Henkin-Stoffel Fellow and Leebron Fellows Selected

Columbia Law School is pleased to announce the selection of the second Henkin-Stoffel Human Rights Fellow and David W. Leebron Human Rights Fellow. We are very excited about this year's Fellows and hope you agree that they are poised to be outstanding human rights lawyers.

Elizabeth (Liz) Vladeck '06 received the Leebron Human Rights Fellowship. Liz will spend her fellowship at the Kaliningrad Human Rights Center in Kaliningrad, Russia providing legal assistance to Russian dockworkers seeking to act collectively and exercise their rights. Liz will train and educate workers and unions on the legal tools available to them and represent workers in legal proceedings under the labor code and the laws governing trade unions, before international bodies. Liz has a long history of involvement with both the local and global labor movements. As an undergraduate, Liz led the Harvard chapter of United Students Against Sweatshops through a living wage movement on campus which resulted in significant wage increases for Harvard workers. As the Communications Associate for Lawyers Committee for Human Rights (now Human Rights First), Liz assisted on labor campaigns through the organization's role in the Fair Labor Association. As a Board Member of New York Jobs for Justice, Liz helped grow the organization's staff and budget and helped formulate a campaign focused on the city's greengrocers. Liz also held Organizer positions at both UFCW Local 1500 and the AFL-CIO's national office. At Columbia, Liz has worked closely with Professor Mark Barenberg, and her internship supervisor at the Communications Workers Union to gain a practical understanding of how laws on both the local and global levels operate to affect worker's rights. Liz also founded the CLS student group SLAP (Student Labor Action Project) for which she helped Columbia University campus workers reform and reenergize its union. Liz spent both summers in law school as a Human Rights Intern in Russia at the Russian Center for Social and Labor Rights in Moscow and at the Russian Trade Union of Dockworkers in Kaliningrad. Liz speaks fluent Russian and has traveled there extensively over the past eight years.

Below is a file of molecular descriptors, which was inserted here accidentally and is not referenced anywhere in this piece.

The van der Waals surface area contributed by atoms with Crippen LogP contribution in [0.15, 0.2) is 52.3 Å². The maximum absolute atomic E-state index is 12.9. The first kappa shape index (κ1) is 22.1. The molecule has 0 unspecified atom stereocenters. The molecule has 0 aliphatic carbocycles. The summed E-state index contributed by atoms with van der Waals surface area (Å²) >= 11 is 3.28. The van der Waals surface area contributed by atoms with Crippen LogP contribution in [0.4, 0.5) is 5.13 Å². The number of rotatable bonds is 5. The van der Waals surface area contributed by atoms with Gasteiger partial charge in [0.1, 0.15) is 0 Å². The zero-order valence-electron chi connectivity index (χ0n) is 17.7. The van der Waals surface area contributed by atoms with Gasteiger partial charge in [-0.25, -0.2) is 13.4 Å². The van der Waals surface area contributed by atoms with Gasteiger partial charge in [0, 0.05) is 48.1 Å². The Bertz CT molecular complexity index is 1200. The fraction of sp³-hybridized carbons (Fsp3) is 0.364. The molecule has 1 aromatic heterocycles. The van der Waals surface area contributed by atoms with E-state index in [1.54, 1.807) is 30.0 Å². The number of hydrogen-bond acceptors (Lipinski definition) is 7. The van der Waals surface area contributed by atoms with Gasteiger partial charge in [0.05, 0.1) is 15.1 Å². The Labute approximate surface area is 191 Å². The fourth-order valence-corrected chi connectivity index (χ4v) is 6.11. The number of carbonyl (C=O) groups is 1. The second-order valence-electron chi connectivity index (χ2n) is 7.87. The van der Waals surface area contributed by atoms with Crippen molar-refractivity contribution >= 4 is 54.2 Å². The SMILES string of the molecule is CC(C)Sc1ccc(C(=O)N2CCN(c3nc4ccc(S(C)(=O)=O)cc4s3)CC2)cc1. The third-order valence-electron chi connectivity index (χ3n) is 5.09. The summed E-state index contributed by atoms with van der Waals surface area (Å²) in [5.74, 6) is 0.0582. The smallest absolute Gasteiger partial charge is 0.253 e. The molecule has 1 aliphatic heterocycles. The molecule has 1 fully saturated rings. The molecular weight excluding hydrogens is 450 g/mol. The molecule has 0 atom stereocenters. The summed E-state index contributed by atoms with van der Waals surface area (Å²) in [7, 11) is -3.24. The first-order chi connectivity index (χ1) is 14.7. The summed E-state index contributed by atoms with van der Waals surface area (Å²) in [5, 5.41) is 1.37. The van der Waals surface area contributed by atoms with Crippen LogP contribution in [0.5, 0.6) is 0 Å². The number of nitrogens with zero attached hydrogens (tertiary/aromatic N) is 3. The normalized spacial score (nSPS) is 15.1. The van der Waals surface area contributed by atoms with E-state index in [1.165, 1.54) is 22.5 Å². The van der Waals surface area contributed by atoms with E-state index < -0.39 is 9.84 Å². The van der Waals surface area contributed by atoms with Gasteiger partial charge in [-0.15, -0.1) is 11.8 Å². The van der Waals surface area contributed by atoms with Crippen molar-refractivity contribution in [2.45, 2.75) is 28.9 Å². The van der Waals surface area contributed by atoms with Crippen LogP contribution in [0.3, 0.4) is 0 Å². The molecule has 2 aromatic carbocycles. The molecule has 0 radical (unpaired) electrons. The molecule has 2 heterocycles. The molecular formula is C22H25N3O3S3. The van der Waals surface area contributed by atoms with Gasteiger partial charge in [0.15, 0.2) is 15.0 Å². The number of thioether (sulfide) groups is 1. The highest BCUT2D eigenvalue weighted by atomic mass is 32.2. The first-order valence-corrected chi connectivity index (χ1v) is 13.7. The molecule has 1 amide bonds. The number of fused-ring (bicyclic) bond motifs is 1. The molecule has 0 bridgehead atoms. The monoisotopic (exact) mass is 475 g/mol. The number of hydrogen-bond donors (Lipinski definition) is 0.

Misti Duvall '06 received the Henkin-Stoffel Human Rights Fellowship. She will be working on environmental issues in Asia. Growing up in rural Appalachia, Misti was acutely aware of the human effects of pollution, environmental degradation and irresponsible development. At Columbia, Misti enrolled in the Environmental Law Clinic, and then became a Teaching Assistant for Professor Ed Lloyd, where she represented local community groups and nonprofits in matters such as the investigation of a heavily polluting facility in an overburdened neighborhood and pollution caused by combined sewage overflows in NYC. Misti spent her 1L summer working on similar issues at Riverkeeper, and her 2L summer working on a project at EarthRights International. She also held an internship at the Open Society Justice Project where she prepared reports on racial profiling in European countries and international standards of pretrial detention. In addition to participating in a pro bono project representing low income tenants facing eviction, and being an Articles Editor for the Journal of Environmental Law, Misti also took many international human rights courses to complement her understanding of various global legal issues.

About the Fellowships
The Henkin-Stoffel Human Rights Fellowship was created in admiration of Professor Louis Henkin's leadership in the field of human rights and recognition of Columbia Law School as a center of excellence in human rights education. This fellowship consists of two one-year placements with one to be located in the developing world. The David W. Leebron Human Rights Fellowship honors our former Dean's commitment to providing young graduates with meaningful experiences in human rights law. It provides a $40,000 stipend to a Columbia Law School graduate to work in human rights law either in the United States or abroad.

The Henkin-Stoffel and Leebron selection committees consisted of Peter Rosenblum, Lieff, Cabraser, Heimann & Bernstein Associate Clinical Professor in Human Rights, Ellen Chapnick, Dean for Social Justice Initiatives, Harlene Katzman, Dean of the Center for Public Interest Law at Columbia Law School, Margaret Ladner, Director of the Human Rights Advocates Program at Columbia University, and Elisa Slattery '04, Staff Attorney at the Center for Reproductive Rights International Division (and former TMF Fellowship recipient). Professor Louis Henkin sat on the Henkin-Stoffel selection committee.

For more information, contact Harlene Katzman, Dean of the Center for Public Interest Law, at (212) 854-4152.